Coronavirus hits labor movement: Union numbers down, density up
Polls now show that two thirds of Americans have a positive view of unions, up from last year. Seeing front line workers, like these grocery workers, carry out their jobs during the pandemic has lifted the opinion people have of workers across the board. | Nam Y. Huh/AP

WASHINGTON—The galloping spread of the coronavirus plague took its toll on U.S. unions in 2020, the Bureau of Labor Statistics reported. But in a paradox, while union membership declined in its annual report, union density rose by 0.5%, to 10.8% in 2020.

That’s because as the economy tanked to try to prevent the disease’s spread, proportionally more non-union members than unionists lost jobs. BLS disclosed the entire U.S. workforce over the age of 16 declined by 9.56 million, due to the pandemic.

BLS said its nationwide rolling survey of more than 50,000 households showed union membership declined by 321,000 in 2020, to 14.253 million, compared to 2019.

The number represented by unions—adding in the workers who don’t pay a red cent for union services, due to right-to-work laws or to legally opting out—totaled 15.939 million, 444,000 fewer than in 2019.

AFL-CIO President Richard Trumka had a different take. He cited unions’ 65% approval in public polls and union activism which helped put pro-labor Democrat Joe Biden in the White House and predicted future gains. Biden “showed on his first day he is willing to fight for working people’s safety and to get union busters out of government,” said Trumka.

That combination creates “a once-in-a-generation opportunity to finally create an environment where what workers desire truly drives union density. That requires passing the Protecting The Right To Organize (Pro) Act so our labor laws support and protect the freedom to form a union,” Trumka said.

“In 2020, America saw working people in a new light, as the true engines of our economy and the trusted servants who can carry us through a crisis. While last year was filled with unemployment and economic pain because of a deadly pandemic and the incompetent federal response to it, union density rose. We believe this increase is part of a national groundswell.”

The coronavirus cost unions 468,000 men aged 16 or over, the BLS reported. But the number of unionized women over 16 increased by 44,000, to 6.672 million. Their union density jumped from 9.7% in 2019 to 10.5% in 2020. Men’s union density rose 0.2%, to 11% last year, representing 7.582 million workers.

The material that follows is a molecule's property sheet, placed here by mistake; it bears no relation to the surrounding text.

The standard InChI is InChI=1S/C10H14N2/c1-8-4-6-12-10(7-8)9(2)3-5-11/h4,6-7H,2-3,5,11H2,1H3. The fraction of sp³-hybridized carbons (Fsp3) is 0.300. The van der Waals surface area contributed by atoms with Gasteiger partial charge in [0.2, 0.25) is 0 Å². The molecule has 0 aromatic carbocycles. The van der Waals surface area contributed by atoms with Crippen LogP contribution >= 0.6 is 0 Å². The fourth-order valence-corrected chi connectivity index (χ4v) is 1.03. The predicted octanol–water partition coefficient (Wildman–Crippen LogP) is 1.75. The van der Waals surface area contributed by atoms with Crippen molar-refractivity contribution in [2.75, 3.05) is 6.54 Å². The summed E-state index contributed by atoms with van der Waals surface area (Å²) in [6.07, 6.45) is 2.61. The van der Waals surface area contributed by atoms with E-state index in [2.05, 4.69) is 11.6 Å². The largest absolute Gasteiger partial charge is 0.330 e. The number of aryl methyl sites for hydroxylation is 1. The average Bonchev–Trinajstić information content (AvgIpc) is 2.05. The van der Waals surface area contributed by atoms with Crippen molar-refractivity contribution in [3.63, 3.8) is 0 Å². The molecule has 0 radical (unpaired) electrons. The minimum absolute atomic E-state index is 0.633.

Density increased in all demographic subgroups: Blacks, Hispanic-named, Asian Americans, and both full-time and part-time workers.

And while state and local governments reported in other BLS surveys they had to shed more than a million workers due to coronavirus plague, most of those workers appeared to be non-unionists. Public sector density increased by 1.5%, to 34.8%, the BLS surveyors reported.

Actual numbers of unionized government workers rose at all levels, federal (+40,000), state (+42,000), and local (+24,000). As small as the local government increase was, it pushed density there up by 2.3%, to 41.7%.

As a result of those increases and the coronavirus’s devastation of the private sector, public sector unionists (7.173 million) outnumbered private-sector ones (7.08 million), BLS surveyors reported.

As usual, unionists were concentrated in the Northeast, the Great Lakes, and Pacific Coast states. The top states in density were Hawaii (23.7%), New York (22%), Rhode Island (17.8%), Alaska (17.7%), Washington (17.4%), California (16.2%), New Jersey (16.1%), Minnesota (15.8%), Michigan (15.2%) and Illinois (14.3%). The two Carolinas took the two bottom spots, as usual.

Among industries, the big collapse in union density—and the big impact from the pandemic—came in hotels, bars, and restaurants. Unite Here, the union for those workers, at one point reported that more than 90% of its 200,000 members were out of work, though it put many of them to work on politics in the 2020 campaign and the following two special U.S. Senate elections in Georgia.

BLS said the unionist crash in that sector was from 220,000 (2.1%) in 2019 to 137,000 (1.6%) last year. Overall employment in those businesses skidded from 10.6 million in 2019 to 8.32 million in 2020. That may not count the 498,000 bar and restaurant workers who lost their jobs in December alone, according to other BLS reports.

“Data on union members for 2020 reflect the impact on the labor market of the coronavirus pandemic and efforts to contain it,” BLS said. “Comparisons with union membership measures for earlier years, including the union membership rate and the median usual weekly earnings of union members, should be interpreted with caution,” it warned.

Density “and the rates by many demographic and employment characteristics increased despite declines in the number of union members. These increases reflect disproportionately large decline in total wage and salary employment, mostly among nonunion workers, compared with the decline in the number of union members. Increases in median weekly earnings reflect the disproportionately large decline in employment in 2020, notably among lower-paid workers, such as those in the leisure and hospitality industry.”


CONTRIBUTOR

Mark Gruenberg
Mark Gruenberg

Mark Gruenberg is head of the Washington, D.C., bureau of People's World. He is also the editor of Press Associates Inc. (PAI), a union news service in Washington, D.C. that he has headed since 1999. Previously, he worked as Washington correspondent for the Ottaway News Service, as Port Jervis bureau chief for the Middletown, NY Times Herald Record, and as a researcher and writer for Congressional Quarterly. Mark obtained his BA in public policy from the University of Chicago and worked as the University of Chicago correspondent for the Chicago Daily News.

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